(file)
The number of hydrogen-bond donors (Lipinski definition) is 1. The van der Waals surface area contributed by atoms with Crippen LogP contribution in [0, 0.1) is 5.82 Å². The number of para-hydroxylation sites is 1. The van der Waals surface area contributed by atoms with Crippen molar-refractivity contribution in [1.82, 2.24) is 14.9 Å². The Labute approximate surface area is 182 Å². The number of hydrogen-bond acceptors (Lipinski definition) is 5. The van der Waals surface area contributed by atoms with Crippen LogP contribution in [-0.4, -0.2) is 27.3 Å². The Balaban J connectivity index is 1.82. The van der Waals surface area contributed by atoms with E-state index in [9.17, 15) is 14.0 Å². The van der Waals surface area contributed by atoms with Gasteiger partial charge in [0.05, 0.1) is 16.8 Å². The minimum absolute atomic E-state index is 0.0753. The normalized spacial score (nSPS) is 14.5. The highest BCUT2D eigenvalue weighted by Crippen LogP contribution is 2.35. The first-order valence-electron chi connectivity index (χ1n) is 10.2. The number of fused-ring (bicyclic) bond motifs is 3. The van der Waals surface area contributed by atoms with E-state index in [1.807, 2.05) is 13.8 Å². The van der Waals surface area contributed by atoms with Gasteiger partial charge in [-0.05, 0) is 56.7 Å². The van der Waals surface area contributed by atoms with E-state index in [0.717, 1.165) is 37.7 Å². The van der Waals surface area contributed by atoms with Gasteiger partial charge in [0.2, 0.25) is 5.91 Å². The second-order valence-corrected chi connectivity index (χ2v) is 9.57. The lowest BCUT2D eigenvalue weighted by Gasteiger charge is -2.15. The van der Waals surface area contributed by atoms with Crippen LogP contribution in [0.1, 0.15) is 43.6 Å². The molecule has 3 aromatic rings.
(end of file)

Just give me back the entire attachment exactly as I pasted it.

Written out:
The number of hydrogen-bond donors (Lipinski definition) is 1. The van der Waals surface area contributed by atoms with Crippen LogP contribution in [0, 0.1) is 5.82 Å². The number of para-hydroxylation sites is 1. The van der Waals surface area contributed by atoms with Crippen molar-refractivity contribution in [1.82, 2.24) is 14.9 Å². The Labute approximate surface area is 182 Å². The number of hydrogen-bond acceptors (Lipinski definition) is 5. The van der Waals surface area contributed by atoms with Crippen LogP contribution in [-0.4, -0.2) is 27.3 Å². The Balaban J connectivity index is 1.82. The van der Waals surface area contributed by atoms with E-state index in [9.17, 15) is 14.0 Å². The van der Waals surface area contributed by atoms with Gasteiger partial charge in [0.05, 0.1) is 16.8 Å². The minimum absolute atomic E-state index is 0.0753. The normalized spacial score (nSPS) is 14.5. The highest BCUT2D eigenvalue weighted by Crippen LogP contribution is 2.35. The first-order valence-electron chi connectivity index (χ1n) is 10.2. The number of fused-ring (bicyclic) bond motifs is 3. The van der Waals surface area contributed by atoms with E-state index in [1.807, 2.05) is 13.8 Å². The van der Waals surface area contributed by atoms with Gasteiger partial charge in [-0.05, 0) is 56.7 Å². The van der Waals surface area contributed by atoms with E-state index in [0.717, 1.165) is 37.7 Å². The van der Waals surface area contributed by atoms with Gasteiger partial charge in [0.2, 0.25) is 5.91 Å². The second-order valence-corrected chi connectivity index (χ2v) is 9.57. The lowest BCUT2D eigenvalue weighted by Gasteiger charge is -2.15. The van der Waals surface area contributed by atoms with Crippen LogP contribution in [0.1, 0.15) is 43.6 Å². The molecule has 3 aromatic rings.